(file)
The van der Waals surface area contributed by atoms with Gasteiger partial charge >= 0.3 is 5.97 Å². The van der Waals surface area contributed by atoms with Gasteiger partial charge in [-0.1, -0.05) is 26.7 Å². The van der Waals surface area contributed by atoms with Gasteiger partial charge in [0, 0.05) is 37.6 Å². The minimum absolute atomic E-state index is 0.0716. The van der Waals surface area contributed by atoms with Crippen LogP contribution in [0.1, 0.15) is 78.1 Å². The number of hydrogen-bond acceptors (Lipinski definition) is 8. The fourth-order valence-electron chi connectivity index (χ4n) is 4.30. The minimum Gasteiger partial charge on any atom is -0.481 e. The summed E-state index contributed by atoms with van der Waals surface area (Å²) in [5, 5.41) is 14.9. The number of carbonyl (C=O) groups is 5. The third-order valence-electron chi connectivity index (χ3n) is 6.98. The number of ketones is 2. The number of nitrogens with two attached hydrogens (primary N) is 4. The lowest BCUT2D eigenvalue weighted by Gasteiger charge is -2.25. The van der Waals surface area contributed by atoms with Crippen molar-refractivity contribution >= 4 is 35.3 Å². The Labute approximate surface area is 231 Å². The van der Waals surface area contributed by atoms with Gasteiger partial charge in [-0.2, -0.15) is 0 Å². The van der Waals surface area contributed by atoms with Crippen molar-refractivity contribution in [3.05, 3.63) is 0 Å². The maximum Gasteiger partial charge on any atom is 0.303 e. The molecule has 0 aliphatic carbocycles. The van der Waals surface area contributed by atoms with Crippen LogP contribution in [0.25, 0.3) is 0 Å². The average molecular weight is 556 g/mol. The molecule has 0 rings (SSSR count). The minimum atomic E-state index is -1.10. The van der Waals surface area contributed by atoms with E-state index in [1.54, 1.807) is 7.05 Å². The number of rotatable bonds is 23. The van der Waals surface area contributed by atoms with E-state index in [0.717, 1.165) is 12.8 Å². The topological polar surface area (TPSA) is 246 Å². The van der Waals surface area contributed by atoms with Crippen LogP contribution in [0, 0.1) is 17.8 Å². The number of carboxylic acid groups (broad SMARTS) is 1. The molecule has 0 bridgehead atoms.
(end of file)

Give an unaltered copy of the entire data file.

The van der Waals surface area contributed by atoms with Gasteiger partial charge >= 0.3 is 5.97 Å². The van der Waals surface area contributed by atoms with Gasteiger partial charge in [-0.1, -0.05) is 26.7 Å². The van der Waals surface area contributed by atoms with Gasteiger partial charge in [0, 0.05) is 37.6 Å². The minimum absolute atomic E-state index is 0.0716. The van der Waals surface area contributed by atoms with Crippen LogP contribution in [0.1, 0.15) is 78.1 Å². The number of hydrogen-bond acceptors (Lipinski definition) is 8. The fourth-order valence-electron chi connectivity index (χ4n) is 4.30. The minimum Gasteiger partial charge on any atom is -0.481 e. The summed E-state index contributed by atoms with van der Waals surface area (Å²) in [5, 5.41) is 14.9. The number of carbonyl (C=O) groups is 5. The third-order valence-electron chi connectivity index (χ3n) is 6.98. The number of ketones is 2. The number of nitrogens with two attached hydrogens (primary N) is 4. The lowest BCUT2D eigenvalue weighted by Gasteiger charge is -2.25. The van der Waals surface area contributed by atoms with Crippen molar-refractivity contribution >= 4 is 35.3 Å². The Labute approximate surface area is 231 Å². The van der Waals surface area contributed by atoms with Gasteiger partial charge in [-0.2, -0.15) is 0 Å². The van der Waals surface area contributed by atoms with Crippen molar-refractivity contribution in [3.05, 3.63) is 0 Å². The maximum Gasteiger partial charge on any atom is 0.303 e. The molecule has 0 aliphatic carbocycles. The van der Waals surface area contributed by atoms with Crippen LogP contribution in [0.25, 0.3) is 0 Å². The average molecular weight is 556 g/mol. The molecule has 0 rings (SSSR count). The minimum atomic E-state index is -1.10. The van der Waals surface area contributed by atoms with E-state index in [1.54, 1.807) is 7.05 Å². The number of rotatable bonds is 23. The van der Waals surface area contributed by atoms with E-state index in [0.717, 1.165) is 12.8 Å². The topological polar surface area (TPSA) is 246 Å². The van der Waals surface area contributed by atoms with Crippen LogP contribution in [0, 0.1) is 17.8 Å². The number of carboxylic acid groups (broad SMARTS) is 1. The molecule has 0 bridgehead atoms.